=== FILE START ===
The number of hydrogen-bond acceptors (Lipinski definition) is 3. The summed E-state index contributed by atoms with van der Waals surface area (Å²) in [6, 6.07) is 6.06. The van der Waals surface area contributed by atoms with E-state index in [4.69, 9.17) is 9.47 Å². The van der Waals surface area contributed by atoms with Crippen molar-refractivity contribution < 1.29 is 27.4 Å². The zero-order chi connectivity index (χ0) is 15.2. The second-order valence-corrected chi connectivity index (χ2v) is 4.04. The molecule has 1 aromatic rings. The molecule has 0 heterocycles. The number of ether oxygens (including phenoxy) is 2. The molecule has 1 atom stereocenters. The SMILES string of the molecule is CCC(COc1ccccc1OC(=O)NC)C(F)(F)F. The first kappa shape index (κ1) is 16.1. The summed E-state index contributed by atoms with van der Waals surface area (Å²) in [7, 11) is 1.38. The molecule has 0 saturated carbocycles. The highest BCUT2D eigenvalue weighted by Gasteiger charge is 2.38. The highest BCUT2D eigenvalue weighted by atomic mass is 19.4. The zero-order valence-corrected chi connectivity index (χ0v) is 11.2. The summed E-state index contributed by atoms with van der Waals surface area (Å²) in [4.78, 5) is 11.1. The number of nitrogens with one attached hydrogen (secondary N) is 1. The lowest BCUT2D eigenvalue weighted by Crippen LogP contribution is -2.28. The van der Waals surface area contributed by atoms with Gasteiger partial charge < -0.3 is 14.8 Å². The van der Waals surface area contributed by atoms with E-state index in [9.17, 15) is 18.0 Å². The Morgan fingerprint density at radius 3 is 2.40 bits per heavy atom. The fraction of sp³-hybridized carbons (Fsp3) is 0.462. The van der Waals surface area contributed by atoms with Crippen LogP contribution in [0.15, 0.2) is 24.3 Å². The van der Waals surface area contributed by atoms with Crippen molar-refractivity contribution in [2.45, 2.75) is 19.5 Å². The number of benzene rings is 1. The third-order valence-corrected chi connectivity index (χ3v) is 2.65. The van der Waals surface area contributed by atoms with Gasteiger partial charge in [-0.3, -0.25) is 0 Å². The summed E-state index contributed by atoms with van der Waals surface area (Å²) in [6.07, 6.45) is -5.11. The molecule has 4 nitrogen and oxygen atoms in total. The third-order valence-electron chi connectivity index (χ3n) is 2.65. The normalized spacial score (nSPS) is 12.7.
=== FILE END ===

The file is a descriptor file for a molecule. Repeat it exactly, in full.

The number of hydrogen-bond acceptors (Lipinski definition) is 3. The summed E-state index contributed by atoms with van der Waals surface area (Å²) in [6, 6.07) is 6.06. The van der Waals surface area contributed by atoms with E-state index in [4.69, 9.17) is 9.47 Å². The van der Waals surface area contributed by atoms with Crippen molar-refractivity contribution < 1.29 is 27.4 Å². The zero-order chi connectivity index (χ0) is 15.2. The second-order valence-corrected chi connectivity index (χ2v) is 4.04. The molecule has 1 aromatic rings. The molecule has 0 heterocycles. The number of ether oxygens (including phenoxy) is 2. The molecule has 1 atom stereocenters. The SMILES string of the molecule is CCC(COc1ccccc1OC(=O)NC)C(F)(F)F. The first kappa shape index (κ1) is 16.1. The summed E-state index contributed by atoms with van der Waals surface area (Å²) in [7, 11) is 1.38. The molecule has 0 saturated carbocycles. The highest BCUT2D eigenvalue weighted by Gasteiger charge is 2.38. The highest BCUT2D eigenvalue weighted by atomic mass is 19.4. The zero-order valence-corrected chi connectivity index (χ0v) is 11.2. The summed E-state index contributed by atoms with van der Waals surface area (Å²) in [4.78, 5) is 11.1. The number of nitrogens with one attached hydrogen (secondary N) is 1. The lowest BCUT2D eigenvalue weighted by Crippen LogP contribution is -2.28. The van der Waals surface area contributed by atoms with Gasteiger partial charge < -0.3 is 14.8 Å². The van der Waals surface area contributed by atoms with E-state index in [9.17, 15) is 18.0 Å². The Morgan fingerprint density at radius 3 is 2.40 bits per heavy atom. The fraction of sp³-hybridized carbons (Fsp3) is 0.462. The van der Waals surface area contributed by atoms with Crippen LogP contribution in [0.15, 0.2) is 24.3 Å². The van der Waals surface area contributed by atoms with Crippen molar-refractivity contribution in [2.45, 2.75) is 19.5 Å². The number of benzene rings is 1. The third-order valence-corrected chi connectivity index (χ3v) is 2.65. The van der Waals surface area contributed by atoms with Gasteiger partial charge in [-0.3, -0.25) is 0 Å². The summed E-state index contributed by atoms with van der Waals surface area (Å²) in [6.07, 6.45) is -5.11. The molecule has 4 nitrogen and oxygen atoms in total. The third-order valence-electron chi connectivity index (χ3n) is 2.65. The normalized spacial score (nSPS) is 12.7.